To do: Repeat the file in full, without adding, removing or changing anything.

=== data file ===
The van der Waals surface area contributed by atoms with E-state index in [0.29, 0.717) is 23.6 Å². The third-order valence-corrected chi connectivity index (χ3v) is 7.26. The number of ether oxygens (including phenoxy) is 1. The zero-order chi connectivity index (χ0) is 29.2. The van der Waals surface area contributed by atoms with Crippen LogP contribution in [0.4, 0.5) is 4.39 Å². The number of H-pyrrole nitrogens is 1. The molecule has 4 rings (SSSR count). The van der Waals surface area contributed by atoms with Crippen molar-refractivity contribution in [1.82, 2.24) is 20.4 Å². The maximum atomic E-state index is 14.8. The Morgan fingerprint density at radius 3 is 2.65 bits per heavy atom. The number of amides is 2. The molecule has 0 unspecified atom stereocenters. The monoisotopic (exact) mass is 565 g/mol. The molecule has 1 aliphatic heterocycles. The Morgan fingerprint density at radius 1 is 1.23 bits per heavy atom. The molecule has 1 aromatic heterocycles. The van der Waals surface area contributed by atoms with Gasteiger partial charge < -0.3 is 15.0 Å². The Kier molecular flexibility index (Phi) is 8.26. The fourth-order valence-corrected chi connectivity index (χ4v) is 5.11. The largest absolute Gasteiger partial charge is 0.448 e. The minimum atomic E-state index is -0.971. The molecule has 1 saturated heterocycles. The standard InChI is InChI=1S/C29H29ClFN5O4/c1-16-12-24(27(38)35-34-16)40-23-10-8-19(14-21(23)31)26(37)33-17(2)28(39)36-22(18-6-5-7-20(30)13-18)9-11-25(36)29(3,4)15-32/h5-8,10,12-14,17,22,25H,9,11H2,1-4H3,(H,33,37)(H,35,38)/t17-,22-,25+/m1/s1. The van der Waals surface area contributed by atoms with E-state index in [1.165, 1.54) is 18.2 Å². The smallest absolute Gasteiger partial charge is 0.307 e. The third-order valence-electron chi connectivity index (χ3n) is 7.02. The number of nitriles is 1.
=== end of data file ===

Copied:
The van der Waals surface area contributed by atoms with E-state index in [0.29, 0.717) is 23.6 Å². The third-order valence-corrected chi connectivity index (χ3v) is 7.26. The number of ether oxygens (including phenoxy) is 1. The zero-order chi connectivity index (χ0) is 29.2. The van der Waals surface area contributed by atoms with Crippen LogP contribution in [0.4, 0.5) is 4.39 Å². The number of H-pyrrole nitrogens is 1. The molecule has 4 rings (SSSR count). The van der Waals surface area contributed by atoms with Crippen molar-refractivity contribution in [1.82, 2.24) is 20.4 Å². The maximum atomic E-state index is 14.8. The Morgan fingerprint density at radius 3 is 2.65 bits per heavy atom. The number of amides is 2. The molecule has 0 unspecified atom stereocenters. The monoisotopic (exact) mass is 565 g/mol. The molecule has 1 aliphatic heterocycles. The Morgan fingerprint density at radius 1 is 1.23 bits per heavy atom. The molecule has 1 aromatic heterocycles. The van der Waals surface area contributed by atoms with Gasteiger partial charge < -0.3 is 15.0 Å². The Kier molecular flexibility index (Phi) is 8.26. The fourth-order valence-corrected chi connectivity index (χ4v) is 5.11. The largest absolute Gasteiger partial charge is 0.448 e. The minimum atomic E-state index is -0.971. The molecule has 1 saturated heterocycles. The standard InChI is InChI=1S/C29H29ClFN5O4/c1-16-12-24(27(38)35-34-16)40-23-10-8-19(14-21(23)31)26(37)33-17(2)28(39)36-22(18-6-5-7-20(30)13-18)9-11-25(36)29(3,4)15-32/h5-8,10,12-14,17,22,25H,9,11H2,1-4H3,(H,33,37)(H,35,38)/t17-,22-,25+/m1/s1. The van der Waals surface area contributed by atoms with E-state index in [1.165, 1.54) is 18.2 Å². The smallest absolute Gasteiger partial charge is 0.307 e. The third-order valence-electron chi connectivity index (χ3n) is 7.02. The number of nitriles is 1.